With civilization’s desire to set up habitable colonies on other planets reaching a fever pitch as of late, it’s no surprise research firms across the globe have set out to develop easy-to-build structures capable of withstanding the harshest of elements. To fuel this passion, NASA devised an open challenge last May which tasked American-based design firms with developing plans for 3D-printed habitats fit to sustain life on Mars.
Though the competition required these firms to be located in the United States, a French company named Fabulous decided to forgo this stipulation and arguably just submitted one of the contest’s most intriguing ideas.
Fabulous’ plan, which NASA has yet to announce whether it will consider, calls for the construction of a multi-level bubble home that’s fully 3D-printed using only Martian soil as the raw material. The design intends to make use of Mars’ iron oxide-rich soil to assist in creating a structure which resists the planet’s low atmospheric density. Moreover, Fabulous also plans to make use of the planet’s abundance of permafrost to create an exterior water pocket that will defend the structure from solar radiation.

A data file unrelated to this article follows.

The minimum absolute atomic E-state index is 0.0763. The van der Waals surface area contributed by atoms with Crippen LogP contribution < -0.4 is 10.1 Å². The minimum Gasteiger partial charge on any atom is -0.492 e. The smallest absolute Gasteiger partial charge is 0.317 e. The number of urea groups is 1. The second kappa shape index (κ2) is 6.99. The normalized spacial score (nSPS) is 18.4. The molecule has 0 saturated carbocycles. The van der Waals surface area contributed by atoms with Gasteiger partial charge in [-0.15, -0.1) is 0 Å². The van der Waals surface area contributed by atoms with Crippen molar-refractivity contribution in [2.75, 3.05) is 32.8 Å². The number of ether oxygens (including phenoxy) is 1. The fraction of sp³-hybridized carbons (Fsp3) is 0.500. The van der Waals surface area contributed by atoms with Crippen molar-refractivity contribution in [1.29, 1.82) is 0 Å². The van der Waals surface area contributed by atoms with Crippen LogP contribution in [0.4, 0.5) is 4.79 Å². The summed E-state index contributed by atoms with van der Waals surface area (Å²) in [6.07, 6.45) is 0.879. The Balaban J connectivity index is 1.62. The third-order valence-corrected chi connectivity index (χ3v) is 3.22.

Construction of Fabulous’ bubble home would begin by drilling a large central pillar — outfitted with two robotic arms — into the planet’s terrain. Once drilling ends, the robotic arms will then set out to harvest the necessary iron oxide and permafrost before beginning to assemble the structure. With the raw materials in hand, or in robotic hands, a laser will then be used to 3D-print the two-story habitat layer by layer. Fabulous intends the printer to build a two-story structure with the top floor serving as a workspace and indoor garden, while the bottom floor contains a future crew’s sleeping quarters.
To test its design, Fabulous intends to travel to both Hawaii and the Mojave Desert in California, attracted by these two region’s similar soil composition. If all goes according to plan, the French company has pinpointed Mars’ Gale crater as the best possible spot to construct the habitat given the area’s richness of iron oxide and likely presence of water. And if testing of this idea shows as much promise in real life as it does on paper, Fabulous may receive a nice phone call from NASA regarding these bubble homes very soon.